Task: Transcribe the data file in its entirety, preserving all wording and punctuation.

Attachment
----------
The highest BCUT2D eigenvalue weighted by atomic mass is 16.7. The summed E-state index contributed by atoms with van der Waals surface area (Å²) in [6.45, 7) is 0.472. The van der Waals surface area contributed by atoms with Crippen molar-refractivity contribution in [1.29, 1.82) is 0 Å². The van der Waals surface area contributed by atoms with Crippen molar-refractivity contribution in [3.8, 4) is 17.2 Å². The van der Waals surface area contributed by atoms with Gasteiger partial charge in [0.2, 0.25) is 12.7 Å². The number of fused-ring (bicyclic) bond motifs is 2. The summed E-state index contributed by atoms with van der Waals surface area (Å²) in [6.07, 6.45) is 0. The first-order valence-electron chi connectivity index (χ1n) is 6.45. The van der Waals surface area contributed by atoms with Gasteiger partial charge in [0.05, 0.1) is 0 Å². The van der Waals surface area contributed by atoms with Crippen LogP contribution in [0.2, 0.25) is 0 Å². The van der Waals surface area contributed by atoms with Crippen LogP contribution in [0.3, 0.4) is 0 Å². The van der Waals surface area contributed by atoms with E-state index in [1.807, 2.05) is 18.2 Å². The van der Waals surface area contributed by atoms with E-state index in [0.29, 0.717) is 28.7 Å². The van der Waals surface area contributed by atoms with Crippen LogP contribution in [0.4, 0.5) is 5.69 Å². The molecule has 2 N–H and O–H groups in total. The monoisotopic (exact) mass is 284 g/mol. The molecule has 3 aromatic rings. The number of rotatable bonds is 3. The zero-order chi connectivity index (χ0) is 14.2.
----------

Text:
The highest BCUT2D eigenvalue weighted by atomic mass is 16.7. The summed E-state index contributed by atoms with van der Waals surface area (Å²) in [6.45, 7) is 0.472. The van der Waals surface area contributed by atoms with Crippen molar-refractivity contribution in [1.29, 1.82) is 0 Å². The van der Waals surface area contributed by atoms with Crippen molar-refractivity contribution in [3.8, 4) is 17.2 Å². The van der Waals surface area contributed by atoms with Gasteiger partial charge in [0.2, 0.25) is 12.7 Å². The number of fused-ring (bicyclic) bond motifs is 2. The summed E-state index contributed by atoms with van der Waals surface area (Å²) in [6.07, 6.45) is 0. The first-order valence-electron chi connectivity index (χ1n) is 6.45. The van der Waals surface area contributed by atoms with Gasteiger partial charge in [0.05, 0.1) is 0 Å². The van der Waals surface area contributed by atoms with Crippen LogP contribution in [0.2, 0.25) is 0 Å². The van der Waals surface area contributed by atoms with Crippen LogP contribution in [0.3, 0.4) is 0 Å². The van der Waals surface area contributed by atoms with E-state index in [1.807, 2.05) is 18.2 Å². The van der Waals surface area contributed by atoms with E-state index in [0.29, 0.717) is 28.7 Å². The van der Waals surface area contributed by atoms with Crippen LogP contribution in [0.4, 0.5) is 5.69 Å². The molecule has 2 N–H and O–H groups in total. The monoisotopic (exact) mass is 284 g/mol. The molecule has 3 aromatic rings. The number of rotatable bonds is 3. The zero-order chi connectivity index (χ0) is 14.2.